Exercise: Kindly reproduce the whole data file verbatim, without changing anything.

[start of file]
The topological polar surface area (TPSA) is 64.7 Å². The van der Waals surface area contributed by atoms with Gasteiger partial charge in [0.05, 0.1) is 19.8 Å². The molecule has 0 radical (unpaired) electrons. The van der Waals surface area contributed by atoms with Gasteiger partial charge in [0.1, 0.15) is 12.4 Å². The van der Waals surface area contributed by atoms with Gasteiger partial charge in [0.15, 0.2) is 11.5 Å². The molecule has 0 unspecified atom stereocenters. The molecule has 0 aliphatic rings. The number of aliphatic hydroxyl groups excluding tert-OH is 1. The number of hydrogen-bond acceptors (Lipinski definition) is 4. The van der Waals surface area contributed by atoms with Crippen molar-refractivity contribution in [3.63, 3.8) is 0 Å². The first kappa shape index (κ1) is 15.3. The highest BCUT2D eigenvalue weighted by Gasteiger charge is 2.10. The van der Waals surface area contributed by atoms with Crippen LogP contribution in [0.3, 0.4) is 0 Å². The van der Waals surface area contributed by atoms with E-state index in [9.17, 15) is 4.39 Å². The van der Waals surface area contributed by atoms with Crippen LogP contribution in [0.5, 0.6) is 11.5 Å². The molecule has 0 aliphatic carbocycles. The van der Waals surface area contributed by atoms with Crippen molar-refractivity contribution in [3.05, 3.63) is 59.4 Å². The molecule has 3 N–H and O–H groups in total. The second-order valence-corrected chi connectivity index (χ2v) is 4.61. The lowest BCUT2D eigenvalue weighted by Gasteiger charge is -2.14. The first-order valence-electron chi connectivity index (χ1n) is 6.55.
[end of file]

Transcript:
The topological polar surface area (TPSA) is 64.7 Å². The van der Waals surface area contributed by atoms with Gasteiger partial charge in [0.05, 0.1) is 19.8 Å². The molecule has 0 radical (unpaired) electrons. The van der Waals surface area contributed by atoms with Gasteiger partial charge in [0.1, 0.15) is 12.4 Å². The van der Waals surface area contributed by atoms with Gasteiger partial charge in [0.15, 0.2) is 11.5 Å². The molecule has 0 unspecified atom stereocenters. The molecule has 0 aliphatic rings. The number of aliphatic hydroxyl groups excluding tert-OH is 1. The number of hydrogen-bond acceptors (Lipinski definition) is 4. The van der Waals surface area contributed by atoms with Crippen molar-refractivity contribution in [3.63, 3.8) is 0 Å². The first kappa shape index (κ1) is 15.3. The highest BCUT2D eigenvalue weighted by Gasteiger charge is 2.10. The van der Waals surface area contributed by atoms with Crippen LogP contribution in [0.3, 0.4) is 0 Å². The van der Waals surface area contributed by atoms with E-state index in [9.17, 15) is 4.39 Å². The van der Waals surface area contributed by atoms with Crippen LogP contribution in [0.5, 0.6) is 11.5 Å². The molecule has 0 aliphatic carbocycles. The van der Waals surface area contributed by atoms with Crippen molar-refractivity contribution in [3.05, 3.63) is 59.4 Å². The molecule has 3 N–H and O–H groups in total. The second-order valence-corrected chi connectivity index (χ2v) is 4.61. The lowest BCUT2D eigenvalue weighted by Gasteiger charge is -2.14. The first-order valence-electron chi connectivity index (χ1n) is 6.55.